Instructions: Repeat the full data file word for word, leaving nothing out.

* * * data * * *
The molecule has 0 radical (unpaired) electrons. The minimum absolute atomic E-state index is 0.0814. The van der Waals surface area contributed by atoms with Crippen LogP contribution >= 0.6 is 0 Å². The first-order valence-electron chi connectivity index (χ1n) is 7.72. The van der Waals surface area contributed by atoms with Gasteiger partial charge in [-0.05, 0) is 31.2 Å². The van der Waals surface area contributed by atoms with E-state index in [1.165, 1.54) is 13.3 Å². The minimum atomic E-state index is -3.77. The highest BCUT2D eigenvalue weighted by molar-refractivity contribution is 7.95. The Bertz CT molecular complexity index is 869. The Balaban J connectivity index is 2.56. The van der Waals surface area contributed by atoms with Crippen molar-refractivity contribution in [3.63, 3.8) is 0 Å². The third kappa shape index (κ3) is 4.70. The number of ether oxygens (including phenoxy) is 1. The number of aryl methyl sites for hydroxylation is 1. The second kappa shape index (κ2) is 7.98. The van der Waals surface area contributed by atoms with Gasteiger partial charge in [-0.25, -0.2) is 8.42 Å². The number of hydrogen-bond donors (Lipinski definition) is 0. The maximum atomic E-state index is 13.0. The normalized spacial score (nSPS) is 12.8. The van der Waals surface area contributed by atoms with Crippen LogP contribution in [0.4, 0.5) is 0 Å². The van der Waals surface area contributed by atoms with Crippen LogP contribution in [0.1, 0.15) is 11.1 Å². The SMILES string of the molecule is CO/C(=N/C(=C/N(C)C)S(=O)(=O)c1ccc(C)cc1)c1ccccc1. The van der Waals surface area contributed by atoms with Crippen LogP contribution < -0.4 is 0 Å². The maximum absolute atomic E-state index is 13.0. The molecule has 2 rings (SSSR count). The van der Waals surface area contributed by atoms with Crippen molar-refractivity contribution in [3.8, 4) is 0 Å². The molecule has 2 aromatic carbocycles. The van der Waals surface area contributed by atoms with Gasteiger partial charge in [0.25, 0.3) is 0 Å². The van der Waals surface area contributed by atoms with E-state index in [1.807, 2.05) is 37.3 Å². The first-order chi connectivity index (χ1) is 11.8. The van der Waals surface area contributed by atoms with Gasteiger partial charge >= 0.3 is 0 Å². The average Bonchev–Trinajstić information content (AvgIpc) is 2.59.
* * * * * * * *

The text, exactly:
The molecule has 0 radical (unpaired) electrons. The minimum absolute atomic E-state index is 0.0814. The van der Waals surface area contributed by atoms with Crippen LogP contribution >= 0.6 is 0 Å². The first-order valence-electron chi connectivity index (χ1n) is 7.72. The van der Waals surface area contributed by atoms with Gasteiger partial charge in [-0.05, 0) is 31.2 Å². The van der Waals surface area contributed by atoms with E-state index in [1.165, 1.54) is 13.3 Å². The minimum atomic E-state index is -3.77. The highest BCUT2D eigenvalue weighted by molar-refractivity contribution is 7.95. The Bertz CT molecular complexity index is 869. The Balaban J connectivity index is 2.56. The van der Waals surface area contributed by atoms with Crippen molar-refractivity contribution in [3.63, 3.8) is 0 Å². The third kappa shape index (κ3) is 4.70. The number of ether oxygens (including phenoxy) is 1. The number of aryl methyl sites for hydroxylation is 1. The second kappa shape index (κ2) is 7.98. The van der Waals surface area contributed by atoms with Gasteiger partial charge in [-0.25, -0.2) is 8.42 Å². The number of hydrogen-bond donors (Lipinski definition) is 0. The maximum atomic E-state index is 13.0. The normalized spacial score (nSPS) is 12.8. The van der Waals surface area contributed by atoms with Crippen LogP contribution in [0.4, 0.5) is 0 Å². The van der Waals surface area contributed by atoms with Crippen LogP contribution in [0.1, 0.15) is 11.1 Å². The SMILES string of the molecule is CO/C(=N/C(=C/N(C)C)S(=O)(=O)c1ccc(C)cc1)c1ccccc1. The van der Waals surface area contributed by atoms with Crippen LogP contribution < -0.4 is 0 Å². The maximum absolute atomic E-state index is 13.0. The molecule has 2 rings (SSSR count). The van der Waals surface area contributed by atoms with Crippen molar-refractivity contribution in [3.8, 4) is 0 Å². The molecule has 2 aromatic carbocycles. The van der Waals surface area contributed by atoms with Gasteiger partial charge in [0.25, 0.3) is 0 Å². The van der Waals surface area contributed by atoms with E-state index in [1.807, 2.05) is 37.3 Å². The first-order chi connectivity index (χ1) is 11.8. The van der Waals surface area contributed by atoms with Gasteiger partial charge >= 0.3 is 0 Å². The average Bonchev–Trinajstić information content (AvgIpc) is 2.59.